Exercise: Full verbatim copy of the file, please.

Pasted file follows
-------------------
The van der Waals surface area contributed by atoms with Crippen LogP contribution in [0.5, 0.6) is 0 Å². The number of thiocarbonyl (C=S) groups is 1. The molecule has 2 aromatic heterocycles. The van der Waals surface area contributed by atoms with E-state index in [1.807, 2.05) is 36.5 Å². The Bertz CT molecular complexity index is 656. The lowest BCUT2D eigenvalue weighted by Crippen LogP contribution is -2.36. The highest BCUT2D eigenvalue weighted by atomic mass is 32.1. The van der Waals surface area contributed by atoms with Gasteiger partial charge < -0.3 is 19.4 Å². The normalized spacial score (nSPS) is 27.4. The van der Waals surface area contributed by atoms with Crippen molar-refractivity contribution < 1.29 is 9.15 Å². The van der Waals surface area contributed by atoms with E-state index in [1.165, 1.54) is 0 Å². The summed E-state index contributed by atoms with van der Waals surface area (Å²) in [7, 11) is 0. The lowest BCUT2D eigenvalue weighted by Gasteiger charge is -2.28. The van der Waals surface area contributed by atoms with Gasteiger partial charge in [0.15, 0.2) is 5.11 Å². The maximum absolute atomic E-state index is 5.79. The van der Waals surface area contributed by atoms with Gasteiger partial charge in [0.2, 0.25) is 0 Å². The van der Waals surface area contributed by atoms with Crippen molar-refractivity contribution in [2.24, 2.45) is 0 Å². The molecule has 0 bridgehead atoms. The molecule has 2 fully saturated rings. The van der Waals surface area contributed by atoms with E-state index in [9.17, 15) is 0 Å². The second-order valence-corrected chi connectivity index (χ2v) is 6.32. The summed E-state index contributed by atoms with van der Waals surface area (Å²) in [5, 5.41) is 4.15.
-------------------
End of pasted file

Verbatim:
The van der Waals surface area contributed by atoms with Crippen LogP contribution in [0.5, 0.6) is 0 Å². The number of thiocarbonyl (C=S) groups is 1. The molecule has 2 aromatic heterocycles. The van der Waals surface area contributed by atoms with E-state index in [1.807, 2.05) is 36.5 Å². The Bertz CT molecular complexity index is 656. The lowest BCUT2D eigenvalue weighted by Crippen LogP contribution is -2.36. The highest BCUT2D eigenvalue weighted by atomic mass is 32.1. The van der Waals surface area contributed by atoms with Gasteiger partial charge < -0.3 is 19.4 Å². The normalized spacial score (nSPS) is 27.4. The van der Waals surface area contributed by atoms with Crippen molar-refractivity contribution < 1.29 is 9.15 Å². The van der Waals surface area contributed by atoms with E-state index in [1.165, 1.54) is 0 Å². The summed E-state index contributed by atoms with van der Waals surface area (Å²) in [7, 11) is 0. The lowest BCUT2D eigenvalue weighted by Gasteiger charge is -2.28. The van der Waals surface area contributed by atoms with Gasteiger partial charge in [0.15, 0.2) is 5.11 Å². The maximum absolute atomic E-state index is 5.79. The van der Waals surface area contributed by atoms with Gasteiger partial charge in [0.2, 0.25) is 0 Å². The van der Waals surface area contributed by atoms with Crippen molar-refractivity contribution in [2.24, 2.45) is 0 Å². The molecule has 0 bridgehead atoms. The molecule has 2 fully saturated rings. The van der Waals surface area contributed by atoms with E-state index in [9.17, 15) is 0 Å². The second-order valence-corrected chi connectivity index (χ2v) is 6.32. The summed E-state index contributed by atoms with van der Waals surface area (Å²) in [5, 5.41) is 4.15.